Opinions about the rights of LGBTQ people is rapidly changing both in the US and around the world in the past two decades.
According to recent data collected by the Pew Research Center on Religion and Public Life in June 2017 ( http://www.pewforum.org/fact-sheet/changing-attitudes-on-gay-marriage/),
“. . . in 2001, Americans opposed same-sex marriage by a margin of 57% to 35%.
Since then, support for same-sex marriage has steadily grown. And today, support for same-sex marriage is at its highest point since Pew Research Center began polling on this issue. Based on polling in 2017, a majority of Americans (62%) support same-sex marriage, while 32% oppose it.”
When looking at how religious affiliation affects opinions on same-sex marriage, all religious groups in the United States are seeing an increase in approval rates for same-sex couples to marry. The report states that:
“Two-thirds of Catholics now support same-sex marriage, as do a similar share of white mainline Protestants (67% and 68% respectively).”
Support for same-sex marriage among black Protestants has now increased to 44% and white evangelical Protestants, while the lowest of all religious groups, even within this group support for same-sex marriage has grown from 27% in 2016 to 35% today.”
Now support for legally-recognized same-sex marriage does not necessarily carry over into church polity. There is considerable debate within the church in the United States, and around the world, about if or how individual people with same-sex attraction, and legally-married same-sex couples, are enfolded within congregations. Issues of scriptural interpretation, church governance, as well as cultural issues come into play with these discussions. Denominations, Bible Scholars, and Theologians continue to wrestle with these issues, often times coming to different conclusions, making it even more difficult for individual Christians to know who to take their cues from when relationships with real people are at stake.
How many relationships are at stake? Recent estimates of the LGBT population in the United States vary between 3.8% (http://news.gallup.com/poll/183383/americans-greatly-overestimate-percent-gay-lesbian.aspx) to 5% to as high as 10% (http://time.com/lgbt-stats/). This is similar to the stats in Europe where on average, 6% of Europeans identified as LGBTQ, with countries reporting numbers as low as 1.5% in Hungary to 7.4% in Germany (https://daliaresearch.com/counting-the-lgbt-population-6-of-europeans-identify-as-lgbt/). Again, even getting an idea of how many people identify as LGBTQ is quite difficult, but what is clear is that more and more people in the church either are LGBTQ themselves, or have a friends or family member who identifies as LGBTQ. The multiethnic church, is no exception. Multiethnic churches often are places where many LGBTQ people who are also people of color go to, in hopes of finding faith communities that affirm both their ethnic and sexual orientation.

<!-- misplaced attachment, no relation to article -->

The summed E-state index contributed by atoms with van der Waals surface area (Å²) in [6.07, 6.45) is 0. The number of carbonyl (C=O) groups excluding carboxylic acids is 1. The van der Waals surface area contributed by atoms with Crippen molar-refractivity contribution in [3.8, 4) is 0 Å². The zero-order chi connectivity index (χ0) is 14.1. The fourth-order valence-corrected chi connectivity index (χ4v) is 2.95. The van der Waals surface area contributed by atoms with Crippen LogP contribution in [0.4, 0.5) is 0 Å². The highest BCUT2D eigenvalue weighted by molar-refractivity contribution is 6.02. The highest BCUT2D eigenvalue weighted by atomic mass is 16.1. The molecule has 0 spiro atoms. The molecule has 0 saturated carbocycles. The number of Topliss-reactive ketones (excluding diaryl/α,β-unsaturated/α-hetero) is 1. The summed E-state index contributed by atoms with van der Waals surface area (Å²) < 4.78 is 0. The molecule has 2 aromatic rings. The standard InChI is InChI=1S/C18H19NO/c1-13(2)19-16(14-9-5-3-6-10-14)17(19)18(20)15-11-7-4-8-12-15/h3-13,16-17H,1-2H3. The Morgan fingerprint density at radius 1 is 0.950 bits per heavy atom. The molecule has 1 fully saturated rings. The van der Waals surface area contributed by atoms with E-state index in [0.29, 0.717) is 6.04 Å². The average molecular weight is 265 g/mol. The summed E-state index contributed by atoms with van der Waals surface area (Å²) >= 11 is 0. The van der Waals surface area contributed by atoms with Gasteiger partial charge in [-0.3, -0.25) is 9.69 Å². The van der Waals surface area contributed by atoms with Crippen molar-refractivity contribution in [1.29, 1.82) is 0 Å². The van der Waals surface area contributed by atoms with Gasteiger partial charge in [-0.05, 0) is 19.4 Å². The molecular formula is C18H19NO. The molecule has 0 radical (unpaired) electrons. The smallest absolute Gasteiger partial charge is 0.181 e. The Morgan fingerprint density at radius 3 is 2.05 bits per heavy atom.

Into this “great debate” around how the church responds to its members of the LGBTQ community step Laurie and Matt Krieg of Hole in My Heart Ministries (https://www.himhministries.com). I had an opportunity to visit with Laurie and Matt a week ago at Matt’s other office at Caring Well Counseling where they took a break from moving in furniture and assembling bookcases to talk with me about their ministry. Here is a little about Laurie and Matt from their website:
“Laurie Krieg is the founder and the executive director of Hole in my Heart Ministries, a compassionate teaching, writing, and mentoring ministry for those wrestling with issues related to sexuality. Laurie daily submits her broken same-sex sexuality to the lordship of Christ while married to her best friend (Matt Krieg), and comes alive sharing how and why she does that. Matt daily submits his broken heterosexual sexuality to the lordship of Christ while married to his best friend (Laurie), and comes alive sharing how and why he does that. Matt was a vital part of the launch of HIMH Ministries when it began in June 2015, and now works as a licensed professional counselor with Caring Well Counseling.
Laurie speaks and writes frequently including at HIMH’s Caring Well Conference, alongside Dr. Preston Sprinkle at the Q Conference, at numerous university settings include Wheaton College Chapel, has worked with Our Daily Bread’s Off the Page team, has been on Chris Fabry Live! and was featured on the DVD curriculum The Whole Sex Talk by the Pregnancy Resource Center. Laurie serves on the Board of Directors for The Center for Faith, Sexuality & Gender.”
In addition, Laurie and Matt have their own podcast, called the Hole in My Heart Podcast (https://www.himhministries.com/videos–podcasts.html), which they record together.
All the links mentioned in this opening, including links to Hole In My Heart Ministries, can be found in the show notes for this episode. This is one interview in what will be an occasional topic of this podcast, as we talk about worshiping diversely together.
At the end of this episode, Laurie and Matt reference a pastoral paper from the Center for Faith, Sexuality and Gender on low and high-buffer churches. These, and other resources from a traditional Biblical view on same-sex marriage, can be found through the link below: